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Unformatted text preview: University of Central Florida School of Electrical Engineering and Computer Science EEL6532: Information Theory and Coding. Spring 2010  dcm Lecture 2  Wednesday January 13, 2000 Shannon Entropy In his endeavor to construct mathematically tractable models of communication Shannon concentrated on stationary and ergodic 1 sources of classical information. A stationary source of information emits symbols with a probability that does not change over time and an ergodic source emits information symbols with a probability equal to the frequency of their occurrence in a long sequence. Stationary ergodic sources of information have a finite but arbitrary and potentially long correlation time. In late 1940s Shannon introduced a measure of the quantity of information a source could generate [13]. Earlier, in 1927, another scientist from Bell Labs, Ralph Hartley had proposed to take the logarithm of the total number of possible messages as a measure of the amount of information in a message generated by a source of information arguing that the logarithm tells us how many digits or characters are required to convey the message. Shannon recognized the relationship between thermodynamic entropy and informational entropy and, on von Neumanns advice, he called the negative logarithm of probability of an event, entropy 2 . Consider an event which happens with probability p ; we wish to quantify the information content of a message communicating the occurrence of this event and we impose the condition that the measure should reflect the surprise brought by the occurrence of this event. An initial guess for a measure of this surprise would be 1 /p , the lower the probability of the event the larger the surprise. But this simplistic approach does not resist scrutiny; the surprise should be additive. If an event is composed of two independent events which occur with probabilities q and r then the probability of the event should be p = qr , but we see that: 1 p 6 = 1 q + 1 r . On the other hand, if the surprise is measured by the logarithm of 1 /p , then the additivity property is obeyed: log 1 p = log 1 q + log 1 r . Given a probability distribution i p i = 1 we see that the uncertainty is in fact equal to the average surprise : X i p i log 1 p i . 1 A stochastic process is said to be ergodic if time averages are equal to ensemble averages, in other words if its statistical properties such as its mean and variance can be deduced from a single, sufficiently long sample (realization) of the process 2 It is rumored that von Neumann told Shannon It is already in use under that name and besides it will give you a great edge in debates because nobody really knows what entropy is anyway [2]. The entropy is a measure of the uncertainty of a single random variable X before it is observed, or the average uncertainty removed by observing it. This quantity is called entropy due to its similarity to the thermodynamic entropy....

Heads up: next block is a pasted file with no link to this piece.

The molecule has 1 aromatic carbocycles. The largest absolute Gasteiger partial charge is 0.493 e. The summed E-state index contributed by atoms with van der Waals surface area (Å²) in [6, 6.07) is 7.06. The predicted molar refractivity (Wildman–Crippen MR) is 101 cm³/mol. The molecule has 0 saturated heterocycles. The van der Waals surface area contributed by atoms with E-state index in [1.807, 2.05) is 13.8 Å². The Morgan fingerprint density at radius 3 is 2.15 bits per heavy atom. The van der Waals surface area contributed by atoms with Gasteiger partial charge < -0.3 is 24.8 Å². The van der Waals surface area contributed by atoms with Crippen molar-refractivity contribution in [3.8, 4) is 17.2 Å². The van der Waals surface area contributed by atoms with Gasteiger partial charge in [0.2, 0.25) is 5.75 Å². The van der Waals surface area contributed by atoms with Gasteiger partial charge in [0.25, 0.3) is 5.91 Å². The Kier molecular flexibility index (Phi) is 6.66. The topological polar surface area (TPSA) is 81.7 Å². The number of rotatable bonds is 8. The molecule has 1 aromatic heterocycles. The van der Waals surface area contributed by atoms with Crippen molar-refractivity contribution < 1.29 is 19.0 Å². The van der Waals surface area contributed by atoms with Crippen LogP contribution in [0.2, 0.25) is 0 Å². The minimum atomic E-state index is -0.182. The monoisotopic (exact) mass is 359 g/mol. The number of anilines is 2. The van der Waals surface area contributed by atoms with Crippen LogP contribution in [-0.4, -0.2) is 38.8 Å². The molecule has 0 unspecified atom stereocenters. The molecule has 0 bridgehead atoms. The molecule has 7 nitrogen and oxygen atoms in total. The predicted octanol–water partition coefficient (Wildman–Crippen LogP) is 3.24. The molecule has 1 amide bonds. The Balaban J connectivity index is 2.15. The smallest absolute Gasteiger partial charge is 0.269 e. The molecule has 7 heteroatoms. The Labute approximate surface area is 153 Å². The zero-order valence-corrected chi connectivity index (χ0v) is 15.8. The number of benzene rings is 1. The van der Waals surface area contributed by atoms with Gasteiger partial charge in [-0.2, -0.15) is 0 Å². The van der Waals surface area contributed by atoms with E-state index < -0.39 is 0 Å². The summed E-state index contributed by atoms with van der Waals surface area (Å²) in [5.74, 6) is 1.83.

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 Spring '10
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 Electrical Engineering

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